This video says about itself:
Alive for the first time in 82 million years: Tusoteuthis, Xiphactinus & Tylosaur.
From the Montreal Gazette in Canada:
Bones of giant predatory fish unearthed in Manitoba
By Carol Sanders, Winnipeg Free Press July 17, 2010 4:13 AM
MORDEN, Man. — A giant predatory fish that prowled the prehistoric sea that once covered Manitoba was found near here with the catch of the day in its mouth — the flipper of a huge marine reptile.
The discovery was made by one of the Canadian Fossil Discovery Centre’s summer staff walking through a drainage ditch along the edge of what used to be the Western Interior Seaway.
“Science brings you so far,” said Tyler Schroeder, general manager of the Morden, Man.-based centre. “Magic or luck brings you the rest of the way.”
The specimen is about six metres long, making it the largest in the museum’s collection of fish fossils.
“We’ll be setting a new landmark for ourself with this,” Schroeder said.
It has caught the attention of the Discovery Channel’s Daily Planet, which sent a crew to the site of the Xiphactinus find earlier this week.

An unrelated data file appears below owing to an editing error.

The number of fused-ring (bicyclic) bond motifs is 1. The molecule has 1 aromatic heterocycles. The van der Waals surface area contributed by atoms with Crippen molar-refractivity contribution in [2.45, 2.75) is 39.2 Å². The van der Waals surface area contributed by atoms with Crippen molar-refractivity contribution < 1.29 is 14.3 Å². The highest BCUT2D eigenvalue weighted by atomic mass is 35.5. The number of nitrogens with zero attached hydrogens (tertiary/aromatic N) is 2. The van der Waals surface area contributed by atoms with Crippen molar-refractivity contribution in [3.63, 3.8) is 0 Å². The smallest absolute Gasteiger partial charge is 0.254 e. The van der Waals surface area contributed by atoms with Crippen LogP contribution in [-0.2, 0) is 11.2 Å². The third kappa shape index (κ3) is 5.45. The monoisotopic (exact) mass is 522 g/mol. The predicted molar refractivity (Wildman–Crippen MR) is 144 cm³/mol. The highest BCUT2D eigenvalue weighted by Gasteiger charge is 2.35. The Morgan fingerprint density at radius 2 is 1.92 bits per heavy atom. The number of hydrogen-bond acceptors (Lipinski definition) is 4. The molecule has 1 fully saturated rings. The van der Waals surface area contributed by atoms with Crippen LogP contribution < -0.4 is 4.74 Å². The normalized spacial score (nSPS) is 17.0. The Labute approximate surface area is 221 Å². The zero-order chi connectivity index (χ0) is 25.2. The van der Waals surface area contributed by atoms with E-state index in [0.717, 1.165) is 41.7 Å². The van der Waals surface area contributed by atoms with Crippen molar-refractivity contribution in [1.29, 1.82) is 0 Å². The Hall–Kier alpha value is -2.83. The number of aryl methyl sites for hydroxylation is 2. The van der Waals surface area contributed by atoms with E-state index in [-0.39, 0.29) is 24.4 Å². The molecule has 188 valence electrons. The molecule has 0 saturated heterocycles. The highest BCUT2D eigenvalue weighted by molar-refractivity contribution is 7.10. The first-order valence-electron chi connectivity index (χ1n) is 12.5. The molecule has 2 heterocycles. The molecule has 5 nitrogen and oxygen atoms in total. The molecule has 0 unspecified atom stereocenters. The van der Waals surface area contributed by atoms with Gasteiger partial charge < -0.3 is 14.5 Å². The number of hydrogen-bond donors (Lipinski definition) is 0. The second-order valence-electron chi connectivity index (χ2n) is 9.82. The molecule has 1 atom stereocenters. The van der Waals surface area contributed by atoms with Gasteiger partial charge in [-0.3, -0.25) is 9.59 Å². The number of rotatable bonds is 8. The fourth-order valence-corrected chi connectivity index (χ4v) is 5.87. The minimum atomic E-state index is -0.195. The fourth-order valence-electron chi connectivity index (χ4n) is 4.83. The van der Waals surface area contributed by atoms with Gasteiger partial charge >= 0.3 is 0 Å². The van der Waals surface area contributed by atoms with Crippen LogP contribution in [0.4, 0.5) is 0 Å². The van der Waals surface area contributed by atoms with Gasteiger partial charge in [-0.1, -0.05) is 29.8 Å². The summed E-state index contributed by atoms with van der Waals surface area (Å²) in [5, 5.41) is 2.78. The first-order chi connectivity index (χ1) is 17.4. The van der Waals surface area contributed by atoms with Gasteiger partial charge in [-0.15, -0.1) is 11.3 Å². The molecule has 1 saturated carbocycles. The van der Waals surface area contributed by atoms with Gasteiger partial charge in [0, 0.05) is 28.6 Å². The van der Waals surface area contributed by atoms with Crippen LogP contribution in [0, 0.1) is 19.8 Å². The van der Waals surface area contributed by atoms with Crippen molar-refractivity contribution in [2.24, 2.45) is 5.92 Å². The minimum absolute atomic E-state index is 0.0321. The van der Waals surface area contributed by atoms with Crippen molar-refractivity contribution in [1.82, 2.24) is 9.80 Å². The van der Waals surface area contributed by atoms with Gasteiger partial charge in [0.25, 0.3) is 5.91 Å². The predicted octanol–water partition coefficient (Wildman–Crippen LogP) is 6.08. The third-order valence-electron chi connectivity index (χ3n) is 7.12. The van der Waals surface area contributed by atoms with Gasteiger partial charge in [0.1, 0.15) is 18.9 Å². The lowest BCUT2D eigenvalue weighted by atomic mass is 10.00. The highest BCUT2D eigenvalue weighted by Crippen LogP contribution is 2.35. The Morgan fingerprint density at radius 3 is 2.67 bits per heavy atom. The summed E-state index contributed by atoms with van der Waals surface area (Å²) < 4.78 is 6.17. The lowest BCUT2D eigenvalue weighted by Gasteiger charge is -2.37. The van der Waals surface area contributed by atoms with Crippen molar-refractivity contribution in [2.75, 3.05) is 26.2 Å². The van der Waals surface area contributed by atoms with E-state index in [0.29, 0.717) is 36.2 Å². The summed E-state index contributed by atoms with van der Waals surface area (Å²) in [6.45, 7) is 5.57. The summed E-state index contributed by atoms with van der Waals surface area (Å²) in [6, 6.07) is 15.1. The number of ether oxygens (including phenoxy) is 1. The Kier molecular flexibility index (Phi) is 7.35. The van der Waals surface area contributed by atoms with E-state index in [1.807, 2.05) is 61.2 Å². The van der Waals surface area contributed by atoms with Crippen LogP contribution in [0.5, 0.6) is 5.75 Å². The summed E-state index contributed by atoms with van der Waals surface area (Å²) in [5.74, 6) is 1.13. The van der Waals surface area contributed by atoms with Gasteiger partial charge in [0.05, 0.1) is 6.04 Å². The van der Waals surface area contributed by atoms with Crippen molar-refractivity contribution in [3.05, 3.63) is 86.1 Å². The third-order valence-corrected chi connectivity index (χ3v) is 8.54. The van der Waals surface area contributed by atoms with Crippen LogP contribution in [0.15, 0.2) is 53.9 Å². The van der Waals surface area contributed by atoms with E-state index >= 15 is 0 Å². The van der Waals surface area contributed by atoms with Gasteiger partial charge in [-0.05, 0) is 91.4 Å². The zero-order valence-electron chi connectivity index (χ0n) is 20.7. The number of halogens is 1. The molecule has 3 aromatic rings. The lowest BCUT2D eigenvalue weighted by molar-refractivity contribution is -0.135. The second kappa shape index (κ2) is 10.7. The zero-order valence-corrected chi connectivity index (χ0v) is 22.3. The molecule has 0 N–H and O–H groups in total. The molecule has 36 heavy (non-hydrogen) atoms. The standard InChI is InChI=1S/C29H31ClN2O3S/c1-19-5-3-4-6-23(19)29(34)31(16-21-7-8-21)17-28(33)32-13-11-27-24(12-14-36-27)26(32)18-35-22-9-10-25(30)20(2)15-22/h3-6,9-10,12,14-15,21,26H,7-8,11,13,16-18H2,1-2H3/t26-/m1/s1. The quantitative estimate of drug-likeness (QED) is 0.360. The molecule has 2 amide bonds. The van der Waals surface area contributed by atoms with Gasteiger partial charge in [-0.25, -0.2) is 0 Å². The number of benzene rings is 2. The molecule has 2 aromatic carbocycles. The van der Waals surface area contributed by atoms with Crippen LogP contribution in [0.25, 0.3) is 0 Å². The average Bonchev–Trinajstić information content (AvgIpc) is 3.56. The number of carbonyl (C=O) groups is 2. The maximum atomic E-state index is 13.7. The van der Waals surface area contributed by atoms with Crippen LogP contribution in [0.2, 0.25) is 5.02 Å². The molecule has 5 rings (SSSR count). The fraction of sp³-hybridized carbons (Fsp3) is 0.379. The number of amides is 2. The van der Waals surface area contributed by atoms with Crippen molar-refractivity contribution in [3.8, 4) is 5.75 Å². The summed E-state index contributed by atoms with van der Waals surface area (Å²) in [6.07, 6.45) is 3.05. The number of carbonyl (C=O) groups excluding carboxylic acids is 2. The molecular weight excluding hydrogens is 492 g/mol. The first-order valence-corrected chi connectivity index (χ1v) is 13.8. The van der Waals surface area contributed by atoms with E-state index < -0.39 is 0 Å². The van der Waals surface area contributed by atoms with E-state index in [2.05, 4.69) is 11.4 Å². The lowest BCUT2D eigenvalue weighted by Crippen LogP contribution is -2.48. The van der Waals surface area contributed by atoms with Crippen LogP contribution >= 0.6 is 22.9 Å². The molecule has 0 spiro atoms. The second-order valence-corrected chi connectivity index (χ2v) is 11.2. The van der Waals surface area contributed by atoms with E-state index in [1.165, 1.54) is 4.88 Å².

The centre’s resident paleontologist Joey Hatcher doesn’t know if the 350-kilogram fish was trying to eat the mosasaur, or was fighting with it. It’s the first evidence he’s seen of the big fish preying on the giant marine reptiles.
“We find mosasaurs with their stomach contents chock full of fish. But to find a fish with a mosasaur in its jaws is really amazing luck,” said Hatcher.
The Canadian Fossil Discovery Centre houses Canada’s largest collection of marine reptile fossils, including a 13-metre mosasaur.
The fossils are from the saltwater seaway that covered central North America in the Late Cretaceous Period 80 million years ago, not the freshwater Lake Agassiz caused by a glacier melt just 12,000 years ago.
The Canadian Fossil Discovery Centre is using the Morden Community Centre to showcase its finds from area digs while preparing a business plan and fundraising for a permanent museum, Schroeder said.
For now, there are two paleontologists on site five days a week, along with volunteers and summer staff from Winnipeg, Japan and Washington state working on undergraduate and postgraduate degrees.
Every day they’re uncovering more fossils, Schroeder said.
The plan is to make Morden — located about 110 kilometres southwest of Winnipeg — the marine-reptile equivalent of its Drumheller cousin. The Alberta town has turned its dinosaur discovery into a tourist destination, and the Morden is trying to do likewise.
In the meantime, tours are available, with half-day trips and five-day dig packages. You can’t enter one of the dig sites without a staff member, Schroeder said, and you can’t keep what you find.
“All of our fossils are owned by the Province of Manitoba — they’re recognized as historical artifacts.”
Fish fossils dating to 380 million years ago provide the first physical evidence for intimate sex by copulation: here.